A political row has erupted after it emerged that the Mayor of London has paid Southwark Cathedral £4,000 towards the cost of opposing a lapdancing club in Tooley Street.
The licencing application was contested – unsuccessfully – by London Bridge Hospital and Southwark Cathedral, who engaged legal representation and ran up a bill of £16,000.
The sub-committee is bound to consider applications on legal criteria alone, and is unable to take into account moral objections or wider council policy on the sorts of businesses suitable for the area.
The committee imposed a number of condititions on the licence for the club, which is due to open later this year.
Riverside ward councillors – including council leader Nick Stanton – have made it clear that they do not welcome the club, but complain that their hands are tied by the Licencing Act 2003.
In his monthly report to the London Assembly, Mayor of London Ken Livingstone reveals that he has approved a contribution of £4,000 from the GLA's professional witness reserve towards the cost of the Cathedral's opposition.
The Mayor's advisor on women's issues, Anni Marjoram, made a witness statement at the hearing, which – according to the Mayor – dealt with "the potential impact on female employees at City Hall, women's safety in London and safeguarding children."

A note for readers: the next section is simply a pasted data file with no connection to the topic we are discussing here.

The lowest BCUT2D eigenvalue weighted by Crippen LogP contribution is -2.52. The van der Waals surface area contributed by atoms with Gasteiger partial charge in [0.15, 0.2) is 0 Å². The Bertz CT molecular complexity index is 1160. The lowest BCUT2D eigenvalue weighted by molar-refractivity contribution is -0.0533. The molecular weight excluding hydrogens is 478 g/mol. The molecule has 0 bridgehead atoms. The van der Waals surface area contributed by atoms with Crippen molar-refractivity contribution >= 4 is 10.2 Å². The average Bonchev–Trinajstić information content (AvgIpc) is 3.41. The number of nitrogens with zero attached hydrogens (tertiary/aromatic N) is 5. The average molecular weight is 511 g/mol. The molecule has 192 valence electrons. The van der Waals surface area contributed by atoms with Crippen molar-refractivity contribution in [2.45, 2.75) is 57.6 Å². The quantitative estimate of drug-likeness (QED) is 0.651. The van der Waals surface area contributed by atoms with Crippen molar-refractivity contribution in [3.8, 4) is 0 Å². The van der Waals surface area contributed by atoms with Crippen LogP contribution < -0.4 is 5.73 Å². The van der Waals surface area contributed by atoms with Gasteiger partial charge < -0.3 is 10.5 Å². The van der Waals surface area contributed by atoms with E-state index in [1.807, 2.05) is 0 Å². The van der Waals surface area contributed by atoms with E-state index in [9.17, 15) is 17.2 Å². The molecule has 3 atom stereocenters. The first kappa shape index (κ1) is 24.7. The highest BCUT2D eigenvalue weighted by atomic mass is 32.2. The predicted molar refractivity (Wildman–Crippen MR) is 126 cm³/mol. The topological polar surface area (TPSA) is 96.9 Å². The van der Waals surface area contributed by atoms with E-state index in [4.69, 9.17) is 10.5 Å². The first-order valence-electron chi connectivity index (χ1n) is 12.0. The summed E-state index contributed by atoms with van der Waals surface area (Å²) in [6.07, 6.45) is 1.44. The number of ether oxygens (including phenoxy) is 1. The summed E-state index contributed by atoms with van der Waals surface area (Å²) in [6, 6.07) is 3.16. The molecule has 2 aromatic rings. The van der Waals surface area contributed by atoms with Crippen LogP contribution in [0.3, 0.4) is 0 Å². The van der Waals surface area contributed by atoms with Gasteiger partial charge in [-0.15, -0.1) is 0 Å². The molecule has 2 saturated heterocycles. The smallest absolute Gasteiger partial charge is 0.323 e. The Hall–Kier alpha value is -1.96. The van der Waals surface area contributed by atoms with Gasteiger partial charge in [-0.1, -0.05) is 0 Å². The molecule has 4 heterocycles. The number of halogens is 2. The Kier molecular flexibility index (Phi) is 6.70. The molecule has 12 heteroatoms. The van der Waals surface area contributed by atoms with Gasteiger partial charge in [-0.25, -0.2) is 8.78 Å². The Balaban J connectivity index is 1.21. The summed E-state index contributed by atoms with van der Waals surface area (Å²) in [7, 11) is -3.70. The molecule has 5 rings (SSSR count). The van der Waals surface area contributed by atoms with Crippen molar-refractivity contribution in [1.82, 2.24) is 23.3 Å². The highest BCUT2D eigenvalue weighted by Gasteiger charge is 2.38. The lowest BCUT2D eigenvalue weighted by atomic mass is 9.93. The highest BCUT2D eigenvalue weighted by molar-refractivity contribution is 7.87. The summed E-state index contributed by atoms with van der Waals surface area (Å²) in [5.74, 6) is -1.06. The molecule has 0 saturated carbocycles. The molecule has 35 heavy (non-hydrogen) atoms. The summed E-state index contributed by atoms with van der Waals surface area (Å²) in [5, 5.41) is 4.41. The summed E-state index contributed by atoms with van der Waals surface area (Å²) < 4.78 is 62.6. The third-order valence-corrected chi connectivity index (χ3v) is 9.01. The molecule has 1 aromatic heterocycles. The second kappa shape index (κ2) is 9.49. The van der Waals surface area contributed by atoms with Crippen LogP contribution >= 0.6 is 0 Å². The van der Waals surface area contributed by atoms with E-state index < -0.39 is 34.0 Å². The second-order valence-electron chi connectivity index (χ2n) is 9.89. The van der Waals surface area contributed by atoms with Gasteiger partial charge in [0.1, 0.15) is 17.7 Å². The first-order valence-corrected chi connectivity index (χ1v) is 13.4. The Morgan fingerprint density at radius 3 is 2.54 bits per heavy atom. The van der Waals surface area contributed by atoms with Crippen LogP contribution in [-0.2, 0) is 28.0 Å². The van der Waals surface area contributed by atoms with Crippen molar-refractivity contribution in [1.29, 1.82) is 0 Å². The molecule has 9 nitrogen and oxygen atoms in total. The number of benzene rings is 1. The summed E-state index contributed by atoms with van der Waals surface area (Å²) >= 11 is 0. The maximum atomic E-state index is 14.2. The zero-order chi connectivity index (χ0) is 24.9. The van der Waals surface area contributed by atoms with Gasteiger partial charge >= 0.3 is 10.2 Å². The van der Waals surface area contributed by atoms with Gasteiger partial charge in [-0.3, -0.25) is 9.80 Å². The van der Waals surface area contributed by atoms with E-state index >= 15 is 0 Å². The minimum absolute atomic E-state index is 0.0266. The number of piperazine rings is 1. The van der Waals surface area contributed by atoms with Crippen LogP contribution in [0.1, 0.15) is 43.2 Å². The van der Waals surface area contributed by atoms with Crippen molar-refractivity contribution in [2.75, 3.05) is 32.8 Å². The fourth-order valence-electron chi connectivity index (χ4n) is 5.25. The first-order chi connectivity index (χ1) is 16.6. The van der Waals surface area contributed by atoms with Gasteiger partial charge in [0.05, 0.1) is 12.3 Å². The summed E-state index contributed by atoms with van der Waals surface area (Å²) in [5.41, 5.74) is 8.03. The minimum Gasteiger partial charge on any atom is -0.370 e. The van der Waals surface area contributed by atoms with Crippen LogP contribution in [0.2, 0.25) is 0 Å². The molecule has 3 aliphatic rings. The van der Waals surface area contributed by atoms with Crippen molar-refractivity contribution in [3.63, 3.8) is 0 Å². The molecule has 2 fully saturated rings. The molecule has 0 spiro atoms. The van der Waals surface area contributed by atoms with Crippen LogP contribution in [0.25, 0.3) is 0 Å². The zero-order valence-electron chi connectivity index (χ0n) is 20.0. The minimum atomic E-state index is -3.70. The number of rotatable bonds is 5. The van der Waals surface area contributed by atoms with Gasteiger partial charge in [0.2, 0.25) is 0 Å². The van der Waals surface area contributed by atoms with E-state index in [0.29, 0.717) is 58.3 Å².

Mr Livingstone says that he considers the cost "appropriate, in view of the saving made by [the GLA] not making a full objection" in its own right.
Opposition Assembly members have criticised the expenditure: "Ken Livingstone loves grandstanding at taxpayers' expense and this is just the latest example," says Angie Bray, Conservative spokesman on culture, sport and tourism. "If he is really so concerned about what might offend women then why was he so happy to invite to City Hall as his guest speaker, the Islamic cleric, Sheikh Al-Qaradawi, who condones wife-beating (providing the husband doesn't damage the face!)?"
But some Assembly members share the Mayor's objections to The Rembrandt Club. Val Shawcross, Labour member for Southwark and Lambeth, told us: "I don't feel that this area is the right location for this kind of sleazy entertainment. Local residents already have to face the neighbourhood becoming much busier and noisier because of the successful regeneration of the London Bridge area and I don't feel that adding this kind of club would improve their quality of life."
She added: "There is quite a focus on family tourism in the area, with the Unicorn children's theatre on Tooley street, the London Dungeon and HMS Belfast nearby. I don't think that these child focussed businesses would sit comfortably alongside a lap dancing establishment. One fear I have is that sex based industries tend to cluster together, if a lap dancing club comes here then other, even less respectable, activity could start coming into the
The Rembrandt Club has already become a political football, with Labour literature attacking the Lib Dems for allowing the club, and local Lib Dems blaming the Labour Government for its reform of the licencing laws.
The dispute between Southwark Cathedral and the Rembrandt Club follows the Cathedral's strenuous opposition to the Wicked fetish club in the vaults below the approach to London Bridge.